30. What is meant by "distributive conditions"? This is where your tradable resides below key moving averages like the 50- and 200-day. This equates to "distribution" or selling pressure. My book shows you how you can use these moving averages to your advantage. The "Golden Cross" produces a "buy" signal and the "Death Cross" means that you should "sell." Of course, these are just two of the many trading strategies you will find in my book that generate crystal-clear entry and exit points.
31. What is "spot deferred hedging"? An aggressive forward-selling strategy to protect against price declines (example - gold).
32. What is the Arms index? Shows the relationship between the number of stocks that increase in price and those that decrease, taking into consideration volume as well. If it resides at oversold levels, this signals that the markets may soon be ready for some kind of a rebound.
33. What does "window dressing" mean? In the final trading minutes of any given year, some mutual fund managers will busily buy and sell shares to "cover up" recent stock-picking blunders. By scooping up winners and dumping dogs, pardon the expression, just before they're required to divulge their holdings to their beloved investors, managers can look lily white.
The ruse lies in these managers "faking it" - having investors believe they have made "wise" investment decisions all along. Not only do they deceive investors with this practice, they also rack up excessive trading costs that are passed on to the investors. According to the U.S. Securities and Exchange Commission, the practice of window dressing may in fact violate antifraud provisions.
34. Okay then. What does "portfolio pumping" mean? This is an even more egregious offence. Here, fund managers buy extra shares of stock they already own at the end of a quarter or a year in an attempt to drive up stock prices, and hence raise the value of their funds.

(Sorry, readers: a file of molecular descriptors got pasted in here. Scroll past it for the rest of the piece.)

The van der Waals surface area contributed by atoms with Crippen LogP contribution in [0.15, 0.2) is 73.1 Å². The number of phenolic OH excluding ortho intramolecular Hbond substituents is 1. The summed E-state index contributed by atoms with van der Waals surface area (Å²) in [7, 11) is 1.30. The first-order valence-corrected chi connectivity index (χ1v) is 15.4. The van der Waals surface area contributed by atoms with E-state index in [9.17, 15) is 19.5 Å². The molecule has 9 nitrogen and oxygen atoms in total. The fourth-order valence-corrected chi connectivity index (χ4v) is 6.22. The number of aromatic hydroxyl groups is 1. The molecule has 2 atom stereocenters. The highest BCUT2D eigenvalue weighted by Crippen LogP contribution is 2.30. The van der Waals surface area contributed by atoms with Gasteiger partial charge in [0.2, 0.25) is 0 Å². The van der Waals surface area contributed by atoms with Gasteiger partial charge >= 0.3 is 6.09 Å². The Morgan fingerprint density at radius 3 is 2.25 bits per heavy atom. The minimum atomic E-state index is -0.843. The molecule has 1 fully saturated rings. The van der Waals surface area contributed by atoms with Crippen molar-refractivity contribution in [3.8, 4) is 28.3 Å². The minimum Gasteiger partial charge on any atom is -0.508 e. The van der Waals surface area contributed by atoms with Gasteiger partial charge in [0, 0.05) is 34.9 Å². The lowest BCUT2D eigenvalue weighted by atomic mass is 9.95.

This is just smoke 'n mirrors though, for on the first day of the next period, these same managers ditch those shares, thereby dragging the value of those stocks down.
It's all about money, as it seems to be with just about everything in life these days. You see, a manager's bonus and reputation, such as it is, depends on end-of-the-year returns. So, that's the incentive to pump up the portfolio. Although the gains are given back the first day of the next year, that last little bit of push will drive up the manager's bonus - not to mention whether he or she cracked the top 10 or beat his/her benchmark.
Just keep in mind the fact that fund managers turn over their investments at a fair clip. On average, each stock in a mutual fund is held for only about 18 months. That’s a lot of quick churn. Too quick, in fact, for any reasonable fund manager to totally understand that many businesses every 18 months or so. That translates into sheer speculation that you’re paying for.
35. What can the bond market tell us about stocks? According to Fortune, the bond market has a dishy secret: Its yield curve is something of a prophet to the stock market. The yield curve shows the relationship between short- and long-term government bond rates. Had you known what to look for, you could have gleaned prescient investment information in early 2000 when the market was robust.
Back then, short-term rates were higher than long-term rates, a rare inversion that almost invariably foreshadows an economic downturn. As at February 5, 2002, long-term rates were much higher than short-term rates - a sure sign that an economic upswing was in the works. The bond market may not be sexy, but paying due attention to it will make you a better investor - and trader.
36. What is the "Dogs of the Dow" strategy of investing in the stock market all about? The "Dogs" entails building a five-stock portfolio using the highest dividend-yielding and lowest-priced among the 30 issues in the Dow Jones industrial average. There are many variations on this theme. For more details on how this strategy works, click here.